I’d been there since Saturday and it was now the following Thursday. My sister and her husband left Monday to return to their jobs. My husband and children left Tuesday – jobs and virtual school couldn’t wait any longer.
The day before, Wednesday, it was just her and me as she got to see Jesus face to face. Then the immediate busyness of calls, pronouncements, and people stopping to give their sympathies.
PSA: never use the word condolences. Please. It’s cold and unfeeling.
If you want to convey your deep sadness for someone’s loss, don’t force words. Say something like “I’m so sorry.” or “I can’t imagine your loss.” or something that lets words fail because they will. The person simply needs to know that you are there and with them – grieving and holding them in prayer.
Today, though, things were quiet. I was faced with a choice. Do I deal with all of her things now while I’m here in PA or do I make the 10+ hr trip later? The thought of driving that long to simply go through Mom’s things made the choice simple. Get it done now.
For those of you who may not know, this house was the parsonage of the church they led after they had significantly downsized in recent years. The looming task wasn’t massive, but I was running on emotional fumes.
So with my sister’s help over FaceTime, I managed to go through each kitchen cupboard and drawer as well as a storage room in their basement.
Each time I felt like I just couldn’t go any further, God supplied energy and renewed my heart to keep going. There is no denying the power of prayer.
Cleaning & packing gives your hands something to do as your mind processes.
As I stacked each box, hoping it would all fit in my mini van, my mind drifted. These items are the sum of a life? How is that possible? Baskets, plates, Pyrex, cloth napkins, Chinese checkers… I found treasured items that even in my fog, I knew would remind me of her.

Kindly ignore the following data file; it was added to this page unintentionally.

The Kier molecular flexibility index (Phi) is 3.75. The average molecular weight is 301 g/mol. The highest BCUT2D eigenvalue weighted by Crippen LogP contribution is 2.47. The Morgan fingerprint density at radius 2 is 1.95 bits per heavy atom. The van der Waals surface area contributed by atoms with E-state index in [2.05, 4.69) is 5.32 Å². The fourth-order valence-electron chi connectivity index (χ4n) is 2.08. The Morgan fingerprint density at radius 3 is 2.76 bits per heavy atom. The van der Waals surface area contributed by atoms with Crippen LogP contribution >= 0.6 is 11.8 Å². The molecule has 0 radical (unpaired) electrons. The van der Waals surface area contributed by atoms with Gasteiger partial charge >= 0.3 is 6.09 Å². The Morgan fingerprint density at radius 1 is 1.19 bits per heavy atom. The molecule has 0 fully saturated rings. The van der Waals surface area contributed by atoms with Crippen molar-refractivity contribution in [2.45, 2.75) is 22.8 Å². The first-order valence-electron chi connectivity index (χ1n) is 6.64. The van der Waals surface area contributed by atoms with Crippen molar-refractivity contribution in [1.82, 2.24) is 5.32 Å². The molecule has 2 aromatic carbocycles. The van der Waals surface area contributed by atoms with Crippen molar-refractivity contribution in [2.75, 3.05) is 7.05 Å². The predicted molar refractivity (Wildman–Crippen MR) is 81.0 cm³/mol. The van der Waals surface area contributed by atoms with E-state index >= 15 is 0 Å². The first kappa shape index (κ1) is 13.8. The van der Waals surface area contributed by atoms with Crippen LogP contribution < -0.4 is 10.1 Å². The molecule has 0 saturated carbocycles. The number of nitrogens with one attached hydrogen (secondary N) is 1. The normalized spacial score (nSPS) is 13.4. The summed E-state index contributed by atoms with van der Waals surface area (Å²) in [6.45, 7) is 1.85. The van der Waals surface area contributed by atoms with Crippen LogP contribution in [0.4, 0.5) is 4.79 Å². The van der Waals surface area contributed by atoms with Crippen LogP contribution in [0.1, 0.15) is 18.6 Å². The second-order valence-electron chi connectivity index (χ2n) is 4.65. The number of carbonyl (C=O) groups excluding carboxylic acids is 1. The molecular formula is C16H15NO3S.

What will my children find when they go through all my things? What will they talk about? What memories will they share and laugh? What will make them roll their eyes? More than anything, I hoped and prayed they would love Jesus more as a result of seeing His grace in my life.
The next day, I tackled her craft room. It was literally wall-to-wall fabric and craft supplies. Again over FaceTime, my sister and I talked and reminisced as I picked up each item and either kept, tossed or gave it away.
Not everything is sacred or needs to be saved.
It was a challenge to think through each item I touched.
- Is there someone who would treasure this?
- (If that person is me) Do I really need this?
- Why is it special?
- What memory is attached to it?
When in doubt, I snapped a picture and texted it to whomever I thought might like it. It slowed things a bit, but dealing with it right then meant I didn’t have to figure it out later.
The task isn’t as important as caring for your body.
Hours would go by and I’d realize it was 2pm and I hadn’t eaten anything. Pressing on and continuing seemed like a good idea at the time, but in reality, it only contributed to brain fog and slowed me down. So I learned to give proper value to breaks every so often – just a few minutes to stretch and then return to the task. Any longer and the task seemed insurmountable.
It will feel like you will never get done.
I remember getting done with one cupboard, thinking I had finally finished. Only to find another one. It felt discouraging. But I really did finish.
Friday night, I loaded all of those boxes into my van. With the backseat flush with the floor, the entire van was completely full. I found nooks and crannies for everything, including a space for her African Violets to travel safely.
After making Dad promise to communicate as he processed his grief, I pulled up the Maps app Saturday morning and drove out. Lisa Samson‘s The Sky Beneath My Feet was the perfect audiobook for the trip.
That audiobook helped to transition as I drove the endless miles. I knew the wall-to-wall stuff behind me would have to be faced and parceled out to whomever, but I could immerse myself in the Lisa’s humor and precious truth woven throughout the story: God really will make all things right and regardless of whether we see it or not, He is in control.
And I can rest in that.